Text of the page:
Monetary Vs Fiscal Dissonance... And The Return Of QE

Tyler Durden's Photo
by Tyler Durden
Sunday, Jul 23, 2023 - 05:00 PM

Authored by Kevin Smith and Tavi Costa via Crescat Capital,

Monetary and fiscal authorities are currently running what we believe are unsustainably divergent policies. The simultaneous rise in the cost of debt by central banks and their deliberate reduction of balance sheet assets is entirely incongruous with the exponential growth in government debt.

Following the COVID era, we have entered a period of fiscal dominance among major developed economies. Hence, the escalating debt burden is already near historical levels and compounding at an alarming pace.

To sustain the current government spending deluge, we believe it is inevitable that the Fed and other monetary authorities reassume their fundamental role as the primary financiers of government debt.

Quantitative tightening policies are the central banks’ own version of an illusionary “debt ceiling”, a disciplinary measure that needs to be consistently reversed in practice.

Twin Deficits at GFC Levels

The primary emphasis of our research will be centered on the United States, which is now running twin deficits that are as severe as those experienced during the worst parts of the Global Financial Crisis. This factor has contributed to the recent weakness in the US dollar. However, of even greater concern is the indication that this represents an ongoing structural issue that is still in the process of evolving.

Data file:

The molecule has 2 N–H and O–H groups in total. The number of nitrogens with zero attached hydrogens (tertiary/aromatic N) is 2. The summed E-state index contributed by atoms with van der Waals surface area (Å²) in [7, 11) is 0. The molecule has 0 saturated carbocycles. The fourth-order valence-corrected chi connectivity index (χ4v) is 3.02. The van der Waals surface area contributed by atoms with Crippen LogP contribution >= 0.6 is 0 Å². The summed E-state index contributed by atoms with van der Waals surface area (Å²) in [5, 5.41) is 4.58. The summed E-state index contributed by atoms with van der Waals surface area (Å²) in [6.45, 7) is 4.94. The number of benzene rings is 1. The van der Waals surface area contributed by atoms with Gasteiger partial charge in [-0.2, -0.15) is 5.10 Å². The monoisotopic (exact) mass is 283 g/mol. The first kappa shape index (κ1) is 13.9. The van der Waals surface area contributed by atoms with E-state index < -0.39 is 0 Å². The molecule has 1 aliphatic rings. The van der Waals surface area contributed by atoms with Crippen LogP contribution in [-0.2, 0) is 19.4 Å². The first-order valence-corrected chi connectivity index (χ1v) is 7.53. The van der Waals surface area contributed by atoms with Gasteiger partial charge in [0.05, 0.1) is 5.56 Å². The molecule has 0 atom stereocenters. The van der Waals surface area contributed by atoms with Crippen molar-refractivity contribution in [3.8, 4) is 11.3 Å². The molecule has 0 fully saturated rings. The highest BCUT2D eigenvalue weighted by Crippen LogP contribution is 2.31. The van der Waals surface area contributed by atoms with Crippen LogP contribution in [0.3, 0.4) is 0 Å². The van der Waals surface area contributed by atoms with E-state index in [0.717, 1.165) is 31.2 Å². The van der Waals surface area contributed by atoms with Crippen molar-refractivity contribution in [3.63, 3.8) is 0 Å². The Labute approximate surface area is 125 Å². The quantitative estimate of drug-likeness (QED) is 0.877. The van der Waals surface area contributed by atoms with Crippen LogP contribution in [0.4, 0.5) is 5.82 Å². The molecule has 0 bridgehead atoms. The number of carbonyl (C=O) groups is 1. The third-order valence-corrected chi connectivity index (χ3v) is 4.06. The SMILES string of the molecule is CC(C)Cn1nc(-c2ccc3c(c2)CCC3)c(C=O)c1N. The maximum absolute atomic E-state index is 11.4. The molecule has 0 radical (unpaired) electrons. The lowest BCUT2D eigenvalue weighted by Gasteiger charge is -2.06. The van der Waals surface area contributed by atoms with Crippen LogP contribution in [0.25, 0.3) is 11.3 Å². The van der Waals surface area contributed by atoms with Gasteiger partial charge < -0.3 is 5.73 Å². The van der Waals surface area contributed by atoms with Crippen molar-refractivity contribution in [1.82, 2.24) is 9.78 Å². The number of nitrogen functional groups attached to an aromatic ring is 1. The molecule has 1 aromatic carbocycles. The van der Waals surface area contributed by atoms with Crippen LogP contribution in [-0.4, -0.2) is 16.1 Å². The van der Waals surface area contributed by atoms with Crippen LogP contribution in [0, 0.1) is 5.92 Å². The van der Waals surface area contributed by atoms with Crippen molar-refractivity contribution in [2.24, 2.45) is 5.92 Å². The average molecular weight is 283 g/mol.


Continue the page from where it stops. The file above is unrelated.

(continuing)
Note that with each prior recession, this measurement has reached new lows. This further emphasizes the importance of owning hard assets in this environment.

Fiscal Impulse Turning Up

The reality is that the fiscal agenda on a global scale has never been more expansive. While today’s severe inequality and wealth-gap issues have led to larger government social programs compared to historical norms, rising geopolitical tensions further exacerbate the issue. Countries acknowledge the significance of bolstering defense spending and the crucial need to reduce interdependence among trading partners by revitalizing domestic manufacturing capacities. Alongside this trend of reindustrialization, particularly among G-7 economies, governments persist in advocating for a substantial green-energy revolution, which necessitates a significant infrastructure overhaul.

Indeed, in the US, the impact of such high levels of government expenditure is evident in the data. Excluding tax receipts, which have declined to levels comparable to those seen during recessions, fiscal spending alone represents a substantial 25.4% of nominal GDP in the US. That is higher than what we experienced after the global financial crisis or any other crisis in history outside of the Covid recession when the economy was in full lockdown.

While interest payments are growing exponentially, that still contributes to a relatively small percentage of the overall fiscal outlays. To be specific, it accounts for less than 10% of it. Interest payments used to be close to 15% of government spending in the 1980s and 1990s when interest rates were higher. This number is set to undergo a substantial increase and has the potential to create a larger problem soon.

Nonetheless, the US fiscal impulse has turned positive in a significant way recently, especially when calculating net of interest payments, which is now up 12% on a year-over-year basis.

In a healthy economic growth environment tax revenues typically increase while government spending tends to decline. However, today’s situation is a complete reversal of this trend.

Second-Largest Issuance in History

The US is currently operating as if it were facing another pandemic lockdown from a fiscal spending and debt issuance perspective, yet there is one critical difference. Rather than the Fed financing over 50% of newly issued Treasuries, they are shrinking their balance sheet assets at the fastest pace in history.

It is important to consider that, unlike during the recovery from the global financial crisis, other central banks have not been buying these government bonds either. In fact, foreign holders currently own only approximately 20% of all outstanding Treasuries, marking the lowest level in nearly two decades.